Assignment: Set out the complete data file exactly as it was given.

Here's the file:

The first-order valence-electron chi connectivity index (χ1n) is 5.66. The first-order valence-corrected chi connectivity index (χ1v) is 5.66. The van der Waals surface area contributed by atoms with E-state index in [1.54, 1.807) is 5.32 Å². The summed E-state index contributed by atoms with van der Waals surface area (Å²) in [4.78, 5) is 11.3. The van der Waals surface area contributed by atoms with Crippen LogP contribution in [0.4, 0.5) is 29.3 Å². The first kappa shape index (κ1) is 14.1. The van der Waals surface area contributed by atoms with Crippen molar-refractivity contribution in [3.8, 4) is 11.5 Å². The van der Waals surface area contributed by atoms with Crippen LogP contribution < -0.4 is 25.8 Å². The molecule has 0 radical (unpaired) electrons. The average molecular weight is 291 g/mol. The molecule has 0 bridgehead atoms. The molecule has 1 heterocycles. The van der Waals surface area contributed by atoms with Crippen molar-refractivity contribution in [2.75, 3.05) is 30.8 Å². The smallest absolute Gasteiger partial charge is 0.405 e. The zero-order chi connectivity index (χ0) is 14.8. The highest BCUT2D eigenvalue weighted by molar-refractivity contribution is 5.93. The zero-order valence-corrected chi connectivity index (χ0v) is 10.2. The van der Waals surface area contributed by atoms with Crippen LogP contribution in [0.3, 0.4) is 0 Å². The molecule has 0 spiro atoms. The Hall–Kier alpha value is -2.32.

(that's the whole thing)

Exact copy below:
The first-order valence-electron chi connectivity index (χ1n) is 5.66. The first-order valence-corrected chi connectivity index (χ1v) is 5.66. The van der Waals surface area contributed by atoms with E-state index in [1.54, 1.807) is 5.32 Å². The summed E-state index contributed by atoms with van der Waals surface area (Å²) in [4.78, 5) is 11.3. The van der Waals surface area contributed by atoms with Crippen LogP contribution in [0.4, 0.5) is 29.3 Å². The first kappa shape index (κ1) is 14.1. The van der Waals surface area contributed by atoms with Crippen molar-refractivity contribution in [3.8, 4) is 11.5 Å². The van der Waals surface area contributed by atoms with Crippen LogP contribution < -0.4 is 25.8 Å². The molecule has 0 radical (unpaired) electrons. The average molecular weight is 291 g/mol. The molecule has 0 bridgehead atoms. The molecule has 1 heterocycles. The van der Waals surface area contributed by atoms with Crippen molar-refractivity contribution in [2.75, 3.05) is 30.8 Å². The smallest absolute Gasteiger partial charge is 0.405 e. The zero-order chi connectivity index (χ0) is 14.8. The highest BCUT2D eigenvalue weighted by molar-refractivity contribution is 5.93. The zero-order valence-corrected chi connectivity index (χ0v) is 10.2. The van der Waals surface area contributed by atoms with Crippen LogP contribution in [0.3, 0.4) is 0 Å². The molecule has 0 spiro atoms. The Hall–Kier alpha value is -2.32.